Two hundred and seventeen

Ultra Red Light

2010 by Sarah Gilbert
Central St Martins MA Show;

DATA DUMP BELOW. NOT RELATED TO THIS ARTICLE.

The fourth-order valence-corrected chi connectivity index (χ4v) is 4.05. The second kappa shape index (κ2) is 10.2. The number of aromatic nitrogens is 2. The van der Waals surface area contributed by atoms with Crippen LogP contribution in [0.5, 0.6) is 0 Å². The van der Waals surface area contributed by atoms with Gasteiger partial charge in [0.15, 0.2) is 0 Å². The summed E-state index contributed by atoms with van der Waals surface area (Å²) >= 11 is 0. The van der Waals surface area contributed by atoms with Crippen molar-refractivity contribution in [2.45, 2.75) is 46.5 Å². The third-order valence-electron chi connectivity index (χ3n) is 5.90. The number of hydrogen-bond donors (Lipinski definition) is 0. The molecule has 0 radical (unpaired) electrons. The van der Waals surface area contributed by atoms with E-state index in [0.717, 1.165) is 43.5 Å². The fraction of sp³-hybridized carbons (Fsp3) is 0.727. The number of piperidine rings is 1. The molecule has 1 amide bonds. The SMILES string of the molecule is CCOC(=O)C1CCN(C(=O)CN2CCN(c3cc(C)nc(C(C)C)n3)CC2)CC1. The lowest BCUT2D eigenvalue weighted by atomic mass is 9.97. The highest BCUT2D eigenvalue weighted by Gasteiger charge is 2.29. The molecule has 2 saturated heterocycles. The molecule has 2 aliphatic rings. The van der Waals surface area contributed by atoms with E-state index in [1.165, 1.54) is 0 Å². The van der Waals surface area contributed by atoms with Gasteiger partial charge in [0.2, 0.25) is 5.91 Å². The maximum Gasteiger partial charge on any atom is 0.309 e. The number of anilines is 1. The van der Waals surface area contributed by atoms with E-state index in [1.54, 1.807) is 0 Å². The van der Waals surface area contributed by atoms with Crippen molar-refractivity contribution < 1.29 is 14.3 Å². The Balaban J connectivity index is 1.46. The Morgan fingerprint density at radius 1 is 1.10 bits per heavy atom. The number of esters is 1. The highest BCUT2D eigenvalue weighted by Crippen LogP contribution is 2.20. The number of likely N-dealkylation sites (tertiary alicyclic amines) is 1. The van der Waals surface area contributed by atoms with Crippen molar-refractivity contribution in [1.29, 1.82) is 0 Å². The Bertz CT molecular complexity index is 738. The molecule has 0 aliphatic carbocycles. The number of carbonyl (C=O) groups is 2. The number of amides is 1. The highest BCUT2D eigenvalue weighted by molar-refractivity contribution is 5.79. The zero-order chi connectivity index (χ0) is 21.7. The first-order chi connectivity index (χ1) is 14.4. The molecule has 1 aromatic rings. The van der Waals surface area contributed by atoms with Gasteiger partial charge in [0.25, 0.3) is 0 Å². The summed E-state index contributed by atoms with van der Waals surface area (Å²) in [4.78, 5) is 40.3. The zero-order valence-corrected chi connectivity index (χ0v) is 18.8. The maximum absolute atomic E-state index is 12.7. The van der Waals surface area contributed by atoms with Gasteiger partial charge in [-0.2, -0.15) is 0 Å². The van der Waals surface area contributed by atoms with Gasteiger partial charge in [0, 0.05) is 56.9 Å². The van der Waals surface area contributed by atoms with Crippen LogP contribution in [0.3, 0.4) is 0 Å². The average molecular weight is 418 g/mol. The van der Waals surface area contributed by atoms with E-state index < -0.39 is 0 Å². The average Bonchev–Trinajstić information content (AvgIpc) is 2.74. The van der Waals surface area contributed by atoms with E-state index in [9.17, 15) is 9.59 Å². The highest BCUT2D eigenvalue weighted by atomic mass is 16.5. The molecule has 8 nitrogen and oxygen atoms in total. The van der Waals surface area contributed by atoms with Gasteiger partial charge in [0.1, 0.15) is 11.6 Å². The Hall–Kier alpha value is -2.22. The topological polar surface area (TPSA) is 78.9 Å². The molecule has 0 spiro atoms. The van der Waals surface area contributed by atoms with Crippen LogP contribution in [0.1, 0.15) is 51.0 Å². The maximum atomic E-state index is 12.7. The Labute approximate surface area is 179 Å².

After Simon’s textured surface of yesterday – a deliberately mottled and movement filled canvas – the smooth sheened finish of Gilbert’s work is an acute contrast. As if Gilbert’s architecturally accurate right angles weren’t enough, she also paints on stainless steel ensuring a completely even plane of surface. Undisturbed by painterly texture her colours are bright, consistent and unfailing, highlighted through gloss paint. There is nothing organic about Gilbert’s treatment of paint; it is rather man’s triumph over the natural, with colours too bright and too perfect. The satisfaction of geometric certainty is just as gleeful. Failing to be contested, as shape was in Simon’s painting, Gilbert’s lines are all encompassing, dominating this composition with their definite and mathematical stance. Perspective is gloriously emphasised, played with and carried by the strips of light and shadow that are cast and illuminated throughout. The stamp of the ‘ultra red’ is an arrogant stance, as each rectangle imposes itself on the rest of the painting with its awesome sized shadow. Light is manipulated here for its power and ability to illuminate and enhance shape and form. It is this eye for a creation of enlivening environment that makes Gilbert’s work architectural, her work is a manipulation of space; indeed, postcard 205 showed her creation of a house. There is something calming about the surety of Gilbert’s angles and building of blocks of colour; there is a clarity and cleanness about her work that leaves the viewer with a sense of reassurance.


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